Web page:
I picked up Sheena Iyengar's book in a book shop in Dubai and didn't put it down until I'd finished it. An academically robust and stimulating read, it combines thought provoking research on how we choose everything from pensions to jams. A lovely narrative style means it's easy to get through too.
If you are in the business of getting people to choose what you want them to I'd highly recommend it.
Phil Hesketh (UK)
on 19 May 2011
This book is an absorbing read - Sheena Iyengar writes beautifully and I looked forward to reading each chapter. But ultimately, the book is disjointed - I enjoyed learning about the content (even if some experiments are over-familiar), but I cannot honestly summarise the main themes in the book without re-reading it.
I guess, partly, this reflects Iyengar's belief that we artifically impose structure on our lives through our choices, which even influence the way we look at our past and our decisions. So perhaps, she intentionally decided not to structure the book and simply present a random sequence of experiments and themes.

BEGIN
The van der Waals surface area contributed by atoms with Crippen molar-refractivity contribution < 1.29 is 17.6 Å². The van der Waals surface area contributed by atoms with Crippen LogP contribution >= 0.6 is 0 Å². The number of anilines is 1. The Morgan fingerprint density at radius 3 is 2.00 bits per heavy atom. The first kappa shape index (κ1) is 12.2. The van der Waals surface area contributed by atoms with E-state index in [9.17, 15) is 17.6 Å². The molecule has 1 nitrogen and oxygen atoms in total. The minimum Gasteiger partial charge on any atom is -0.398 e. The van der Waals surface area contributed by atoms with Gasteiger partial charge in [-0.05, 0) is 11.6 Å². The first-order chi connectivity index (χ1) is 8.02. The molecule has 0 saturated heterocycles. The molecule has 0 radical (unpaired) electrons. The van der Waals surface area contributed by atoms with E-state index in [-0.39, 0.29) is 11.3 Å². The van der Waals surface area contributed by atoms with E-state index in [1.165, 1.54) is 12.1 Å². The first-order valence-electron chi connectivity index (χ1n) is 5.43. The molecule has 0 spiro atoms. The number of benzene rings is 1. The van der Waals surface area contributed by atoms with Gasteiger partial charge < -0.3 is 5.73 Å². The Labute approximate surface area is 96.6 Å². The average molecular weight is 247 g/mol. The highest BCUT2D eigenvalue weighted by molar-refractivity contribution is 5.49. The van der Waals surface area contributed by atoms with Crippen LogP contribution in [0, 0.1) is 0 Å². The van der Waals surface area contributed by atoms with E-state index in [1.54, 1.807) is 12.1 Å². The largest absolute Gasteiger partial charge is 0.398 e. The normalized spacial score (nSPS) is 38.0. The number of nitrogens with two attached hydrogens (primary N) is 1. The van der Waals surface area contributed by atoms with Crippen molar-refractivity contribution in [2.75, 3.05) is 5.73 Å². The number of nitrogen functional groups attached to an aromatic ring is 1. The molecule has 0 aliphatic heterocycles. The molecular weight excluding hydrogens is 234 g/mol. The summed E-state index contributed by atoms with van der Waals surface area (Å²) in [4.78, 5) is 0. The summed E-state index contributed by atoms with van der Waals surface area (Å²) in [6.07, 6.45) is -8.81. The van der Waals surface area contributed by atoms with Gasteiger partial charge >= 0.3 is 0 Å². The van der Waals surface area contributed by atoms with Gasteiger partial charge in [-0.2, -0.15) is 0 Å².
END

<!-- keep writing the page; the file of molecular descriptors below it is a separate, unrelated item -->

But just as life can be vast and confusing without stories - so this book is too vast and confusing without some form of thrust or structure.
on 30 December 2010
I bought this bought because it was reviewed in the Financial Times. My expectations were high as it is not related to financial issues. If you want to read how behavioural psychologists stimulate rats to swim for 60 hours before they drown or how dogs can be electrically shocked into submission this is the book for you. Much of the text is annecdotal, there is no big picture here about the process of choosing.
I made a poor choice.